The most important decision you’ll have to make – one that you will have to live with for the life of your vineyard – is what varieties of grape to plant. But before we get into the different varieties, we should define a few terms.
Variety – For our discussion variety means a sub-species of vitus vinifera. All wine grapes grown in California are European in origin and from the family vitus vinifera. In addition to the most popular varieties like Cabernet Sauvignon, Chardonnay, Merlot, Pinot Noir, Sauvignon Blanc, and Zinfandel there are many, many other varieties to choose from —several hundred as a matter of fact.
Clone – A clone is a genetically identical vine propagated by cuttings from one mother plant that was chosen because of some particularly desirable trait. In some varieties, there is not much difference between clones and in other varieties, like Pinot Noir, there are large differences.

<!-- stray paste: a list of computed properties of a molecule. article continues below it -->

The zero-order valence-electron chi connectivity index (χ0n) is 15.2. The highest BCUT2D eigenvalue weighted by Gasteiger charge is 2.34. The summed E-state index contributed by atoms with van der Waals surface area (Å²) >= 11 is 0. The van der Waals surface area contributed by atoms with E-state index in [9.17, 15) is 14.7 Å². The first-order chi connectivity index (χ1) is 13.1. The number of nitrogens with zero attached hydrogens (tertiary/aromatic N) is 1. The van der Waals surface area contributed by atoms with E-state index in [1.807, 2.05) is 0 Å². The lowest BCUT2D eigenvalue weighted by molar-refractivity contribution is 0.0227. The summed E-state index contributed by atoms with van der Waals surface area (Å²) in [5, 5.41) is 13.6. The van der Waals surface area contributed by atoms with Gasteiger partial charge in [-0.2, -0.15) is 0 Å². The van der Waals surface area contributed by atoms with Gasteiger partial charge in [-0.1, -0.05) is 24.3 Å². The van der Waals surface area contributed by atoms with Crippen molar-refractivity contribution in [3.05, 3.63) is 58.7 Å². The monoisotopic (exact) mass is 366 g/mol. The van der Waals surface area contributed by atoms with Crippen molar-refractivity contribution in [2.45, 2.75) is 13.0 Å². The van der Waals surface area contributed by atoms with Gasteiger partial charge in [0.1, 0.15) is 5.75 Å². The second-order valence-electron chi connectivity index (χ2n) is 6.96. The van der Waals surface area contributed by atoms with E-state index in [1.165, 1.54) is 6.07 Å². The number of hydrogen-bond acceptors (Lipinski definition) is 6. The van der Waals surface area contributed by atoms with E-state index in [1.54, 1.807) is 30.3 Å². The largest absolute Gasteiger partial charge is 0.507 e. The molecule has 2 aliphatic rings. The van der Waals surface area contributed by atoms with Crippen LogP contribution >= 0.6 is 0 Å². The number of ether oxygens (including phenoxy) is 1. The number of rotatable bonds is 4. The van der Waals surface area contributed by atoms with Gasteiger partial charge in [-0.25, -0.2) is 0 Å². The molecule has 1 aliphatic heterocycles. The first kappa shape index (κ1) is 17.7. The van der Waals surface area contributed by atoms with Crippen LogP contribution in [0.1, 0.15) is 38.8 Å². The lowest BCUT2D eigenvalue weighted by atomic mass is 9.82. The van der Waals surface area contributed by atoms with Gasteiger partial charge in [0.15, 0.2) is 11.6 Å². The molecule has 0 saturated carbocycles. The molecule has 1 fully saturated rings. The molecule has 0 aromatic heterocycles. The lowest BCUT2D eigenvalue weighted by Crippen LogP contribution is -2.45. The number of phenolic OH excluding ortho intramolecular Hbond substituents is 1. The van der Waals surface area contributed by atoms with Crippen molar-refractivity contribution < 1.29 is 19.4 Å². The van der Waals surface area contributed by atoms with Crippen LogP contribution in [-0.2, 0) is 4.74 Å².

Selection – A selection is vine material taken from a specific site. If you go into your neighbors vineyard during pruning and collect bud wood from plants that you particularly like you have a “selection”.
Rootstock – Although Vitus Vinifera is generally considered the best grapes for making wine, it is highly susceptible to several diseases native to North America. So, to get Vitus Vinifera varieties to grow in North America, you have to graft them onto rootstocks that are created from crosses of North American native species that are resistant to those diseases. There are a variety of rootstocks suited to different situations and it is far, far beyond the scope of this to go into them. Suffice it to say that you will need an expert advising you on the rootstocks that will work best at your site with your varieties.
So no that we know our terms, we can talk about the different varieties. Although there are hundreds of varieties of wine grapes to choose from, unless you have a passion for one of the obscure ones, there are really one a few practical choices. Each is suited to one or two different climate and they are listed below by the preference for heat.
Hottest – Napa, Alexander Valley
Moderate – Most of Sonoma
Coolest – Russian River, Carneros, Sonoma Coast